Why there's no hard landing in the pipeline for China
The global financial community is almost uniform in its scepticism about China, which is rooted in the perception that China has several major economic problems, which will guarantee the long-awaited hard landing of the Chinese economy.
China's most serious problem, the narrative goes, is debt. The debt load is so excessive that China's economy is slowing. The slowdown in growth in turn explains why the stock market is so beset with volatility and frequent speculative frenzies.
Finally, all the aforementioned problems in turn give rise to the final problem: terminal capital flight. Since all the problems are interlinked, but ultimately rooted in the debt problem, which, everyone knows, is notoriously intractable, it follows that China's outlook is permanently bearish.
We disagree with this narrative. We do not accept that China has a fundamental debt problem to begin with. We do not believe that the other three problems are linked to debt.
We do not even see China's alleged 'problems' as necessarily problematic, because they are mostly symptoms of other developments many of which are actually fundamentally positive. We now explain these views.
China's debt stock is large compared to other EM countries. China's stock of domestic credit to GDP is 256 per cent of GDP.
While this compares favourably to the 290 per cent credit to GDP average for developed economies it is nevertheless noticeably higher than the 155 per cent average for EM countries ex-China.
However, it makes no sense to look only at the lending side without also looking at the funding side. In China, the stock of deposits to GDP is truly massive: 197 per cent. This means that the banking system is only leveraged to the tune of 30 per cent (= 256 divided by 197 per cent).
The high level of deposits is a direct consequence of China's enormously high saving rate (49 per cent). The high level of deposits is actually a strength: deposits are the single most stable source of funding for banks.
Moreover, China's banks have extended most of their credit to infrastructure investment, which is likely to offer a higher return over the long term than, say, consumer loans in Western banks. Finally, China's debt stock is entirely sustainable given current growth and interest rates.
In sum, debt is not a systemic problem and should therefore not be regurgitated endlessly as the source of China's alleged economic problems.
If debt is not the problem, why is China's growth rate slowing?
The primary reason for slower growth is that China is implementing an extremely ambitious reform programme, designed to rotate the entire economy away from state control to market forces, and away from an export-led focus towards a domestic demand-led growth strategy.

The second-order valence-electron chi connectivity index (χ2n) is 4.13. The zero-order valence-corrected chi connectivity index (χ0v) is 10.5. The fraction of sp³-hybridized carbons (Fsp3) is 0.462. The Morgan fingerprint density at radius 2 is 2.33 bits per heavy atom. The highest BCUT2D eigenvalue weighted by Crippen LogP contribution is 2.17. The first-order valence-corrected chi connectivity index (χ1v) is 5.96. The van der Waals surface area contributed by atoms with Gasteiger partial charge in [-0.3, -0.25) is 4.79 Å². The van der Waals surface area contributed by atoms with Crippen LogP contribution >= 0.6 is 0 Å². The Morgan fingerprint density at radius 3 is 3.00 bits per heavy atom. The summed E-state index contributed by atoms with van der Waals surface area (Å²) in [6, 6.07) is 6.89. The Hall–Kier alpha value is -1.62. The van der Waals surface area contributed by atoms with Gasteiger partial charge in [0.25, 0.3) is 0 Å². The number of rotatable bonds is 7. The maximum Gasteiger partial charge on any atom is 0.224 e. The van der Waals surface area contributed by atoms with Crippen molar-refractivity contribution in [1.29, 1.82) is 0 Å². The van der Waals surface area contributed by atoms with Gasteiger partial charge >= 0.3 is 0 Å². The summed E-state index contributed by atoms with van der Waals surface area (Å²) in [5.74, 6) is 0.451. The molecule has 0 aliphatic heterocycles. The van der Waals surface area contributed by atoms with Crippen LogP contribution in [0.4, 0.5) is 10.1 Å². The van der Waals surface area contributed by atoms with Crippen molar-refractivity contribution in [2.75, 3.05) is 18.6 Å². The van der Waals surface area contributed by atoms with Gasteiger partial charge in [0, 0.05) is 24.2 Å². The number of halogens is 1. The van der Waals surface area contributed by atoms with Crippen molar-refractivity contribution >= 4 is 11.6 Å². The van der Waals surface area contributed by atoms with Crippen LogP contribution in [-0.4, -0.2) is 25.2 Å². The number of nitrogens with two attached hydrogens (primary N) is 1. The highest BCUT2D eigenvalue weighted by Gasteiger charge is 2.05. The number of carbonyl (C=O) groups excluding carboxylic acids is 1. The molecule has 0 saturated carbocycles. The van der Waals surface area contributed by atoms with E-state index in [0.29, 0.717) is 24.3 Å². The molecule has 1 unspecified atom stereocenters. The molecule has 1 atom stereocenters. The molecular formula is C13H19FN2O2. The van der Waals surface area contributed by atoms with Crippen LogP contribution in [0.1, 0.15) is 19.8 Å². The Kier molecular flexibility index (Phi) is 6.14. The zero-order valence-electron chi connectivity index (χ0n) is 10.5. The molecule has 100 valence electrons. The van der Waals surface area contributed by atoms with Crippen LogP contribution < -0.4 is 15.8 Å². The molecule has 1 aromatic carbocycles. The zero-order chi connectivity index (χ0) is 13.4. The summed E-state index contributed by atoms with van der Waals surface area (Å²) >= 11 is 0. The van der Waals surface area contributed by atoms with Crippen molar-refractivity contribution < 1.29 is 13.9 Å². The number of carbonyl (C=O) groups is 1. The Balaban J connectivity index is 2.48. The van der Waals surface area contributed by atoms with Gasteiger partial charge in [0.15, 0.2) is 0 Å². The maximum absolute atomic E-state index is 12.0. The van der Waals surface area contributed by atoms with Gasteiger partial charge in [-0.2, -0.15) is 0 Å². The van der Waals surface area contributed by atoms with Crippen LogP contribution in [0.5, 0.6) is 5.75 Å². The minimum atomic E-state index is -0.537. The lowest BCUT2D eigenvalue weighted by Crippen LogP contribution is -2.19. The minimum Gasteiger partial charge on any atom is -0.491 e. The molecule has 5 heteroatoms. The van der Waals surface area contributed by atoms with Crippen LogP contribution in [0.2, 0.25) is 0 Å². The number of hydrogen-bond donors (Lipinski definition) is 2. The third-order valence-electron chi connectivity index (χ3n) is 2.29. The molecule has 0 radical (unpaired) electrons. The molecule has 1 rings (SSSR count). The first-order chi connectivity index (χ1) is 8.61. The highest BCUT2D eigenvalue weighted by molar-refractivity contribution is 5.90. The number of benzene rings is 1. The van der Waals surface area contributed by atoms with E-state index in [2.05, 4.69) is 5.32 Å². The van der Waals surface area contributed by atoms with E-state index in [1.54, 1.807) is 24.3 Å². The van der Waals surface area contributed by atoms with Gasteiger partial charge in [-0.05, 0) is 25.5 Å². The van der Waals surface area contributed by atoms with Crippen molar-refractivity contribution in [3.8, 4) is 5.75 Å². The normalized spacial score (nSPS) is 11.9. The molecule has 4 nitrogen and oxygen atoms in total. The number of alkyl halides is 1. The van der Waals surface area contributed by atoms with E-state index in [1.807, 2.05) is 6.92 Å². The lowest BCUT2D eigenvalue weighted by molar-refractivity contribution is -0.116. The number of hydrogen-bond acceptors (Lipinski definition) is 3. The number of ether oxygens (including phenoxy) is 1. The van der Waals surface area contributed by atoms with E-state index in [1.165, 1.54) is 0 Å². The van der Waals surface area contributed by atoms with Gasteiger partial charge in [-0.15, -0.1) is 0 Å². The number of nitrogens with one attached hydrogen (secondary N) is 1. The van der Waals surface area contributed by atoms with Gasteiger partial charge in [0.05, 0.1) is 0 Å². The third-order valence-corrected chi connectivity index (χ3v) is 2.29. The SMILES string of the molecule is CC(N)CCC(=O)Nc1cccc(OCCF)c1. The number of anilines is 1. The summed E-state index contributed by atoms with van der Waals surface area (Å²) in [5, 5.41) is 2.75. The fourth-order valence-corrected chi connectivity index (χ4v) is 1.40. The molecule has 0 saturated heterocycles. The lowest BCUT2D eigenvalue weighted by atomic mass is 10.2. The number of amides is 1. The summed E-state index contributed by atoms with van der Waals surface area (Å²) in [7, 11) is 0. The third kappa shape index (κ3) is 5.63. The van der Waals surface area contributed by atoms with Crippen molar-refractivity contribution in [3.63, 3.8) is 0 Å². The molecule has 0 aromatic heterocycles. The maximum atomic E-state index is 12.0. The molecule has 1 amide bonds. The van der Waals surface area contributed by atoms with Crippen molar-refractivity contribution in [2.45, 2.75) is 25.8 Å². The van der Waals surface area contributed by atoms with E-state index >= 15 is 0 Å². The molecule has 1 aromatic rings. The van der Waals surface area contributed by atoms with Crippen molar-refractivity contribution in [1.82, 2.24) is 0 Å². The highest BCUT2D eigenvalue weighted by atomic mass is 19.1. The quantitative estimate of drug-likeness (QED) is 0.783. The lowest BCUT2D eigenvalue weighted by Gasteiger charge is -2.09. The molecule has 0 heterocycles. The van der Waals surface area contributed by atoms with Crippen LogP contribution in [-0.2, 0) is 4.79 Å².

The magnitude of these reforms is such that consumers and investors have become far more cautious pending better information about their success (or otherwise). The postponement of investment and consumption is the principal reason for slower growth.
Investors should not be overly concerned, however. China's reforms are the right ones and are very likely to succeed.
Longer term, China will naturally grow more slowly, since a consumption-led growth model implies lower savings, lower investment and therefore lower real GDP growth rates. However, consumption will rise, so there will not be political unrest.
STOCK MARKET VOLATILITY
Chinese retail investors tend to invest in two types of assets (other than cash): property and equities. Both are bull-market instruments.
There is no obvious bear market instrument such as bonds available to retail investors, because nearly all the bonds in China are held by banks, pension funds and other institutional investors.
Where, in fully developed financial markets, investors would switch into bonds, in China the only way to trade a bear market is to sell stocks... and then to sell them again, that is, to short sell them.
China's stock market therefore tends to generate twice the volatility of developed economies with more broadly held fixed income markets.
Broadening the ownership structure of bonds in China is an important policy objective and China is making strides in this area with the development of the municipal bond market and rolling out mutual funds.
Soon China's onshore bonds will also feature in the most important global bond indices.
For now, however, it should be recognised that the volatility in the Chinese stock market is more a reflection of an underdeveloped fixed income market rather than a symptom of some deeper macroeconomic malaise.
In conclusion, China's growth is slowing due to reforms, not excessive debt. Stocks are volatile due to a combination of large volumes of savings and inadequate access to both bonds and foreign assets.
China's reforms are the right ones and the debt stock is sustainable. There is no reason to expect a hard landing.
Jan Dehn at head of research at Ashmore.